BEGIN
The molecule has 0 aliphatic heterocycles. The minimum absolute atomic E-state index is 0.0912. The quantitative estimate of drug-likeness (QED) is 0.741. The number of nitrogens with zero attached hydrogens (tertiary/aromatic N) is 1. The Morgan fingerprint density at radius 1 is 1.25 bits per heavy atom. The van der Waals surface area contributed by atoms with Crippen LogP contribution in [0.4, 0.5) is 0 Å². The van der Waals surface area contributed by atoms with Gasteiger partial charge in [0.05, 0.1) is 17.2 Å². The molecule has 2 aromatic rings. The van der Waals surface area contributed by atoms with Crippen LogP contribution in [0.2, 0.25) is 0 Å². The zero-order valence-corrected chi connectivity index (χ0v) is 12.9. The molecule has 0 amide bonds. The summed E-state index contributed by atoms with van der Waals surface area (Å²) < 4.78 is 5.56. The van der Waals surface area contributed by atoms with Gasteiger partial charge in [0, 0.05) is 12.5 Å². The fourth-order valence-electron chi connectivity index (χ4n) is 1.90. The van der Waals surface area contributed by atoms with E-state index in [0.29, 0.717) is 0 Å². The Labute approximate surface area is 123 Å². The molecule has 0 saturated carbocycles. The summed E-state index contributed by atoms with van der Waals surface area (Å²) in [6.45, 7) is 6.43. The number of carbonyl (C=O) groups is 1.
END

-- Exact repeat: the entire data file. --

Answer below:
The molecule has 0 aliphatic heterocycles. The minimum absolute atomic E-state index is 0.0912. The quantitative estimate of drug-likeness (QED) is 0.741. The number of nitrogens with zero attached hydrogens (tertiary/aromatic N) is 1. The Morgan fingerprint density at radius 1 is 1.25 bits per heavy atom. The van der Waals surface area contributed by atoms with Crippen LogP contribution in [0.4, 0.5) is 0 Å². The van der Waals surface area contributed by atoms with Gasteiger partial charge in [0.05, 0.1) is 17.2 Å². The molecule has 2 aromatic rings. The van der Waals surface area contributed by atoms with Crippen LogP contribution in [0.2, 0.25) is 0 Å². The zero-order valence-corrected chi connectivity index (χ0v) is 12.9. The molecule has 0 amide bonds. The summed E-state index contributed by atoms with van der Waals surface area (Å²) < 4.78 is 5.56. The van der Waals surface area contributed by atoms with Gasteiger partial charge in [0, 0.05) is 12.5 Å². The fourth-order valence-electron chi connectivity index (χ4n) is 1.90. The van der Waals surface area contributed by atoms with E-state index in [0.29, 0.717) is 0 Å². The Labute approximate surface area is 123 Å². The molecule has 0 saturated carbocycles. The summed E-state index contributed by atoms with van der Waals surface area (Å²) in [6.45, 7) is 6.43. The number of carbonyl (C=O) groups is 1.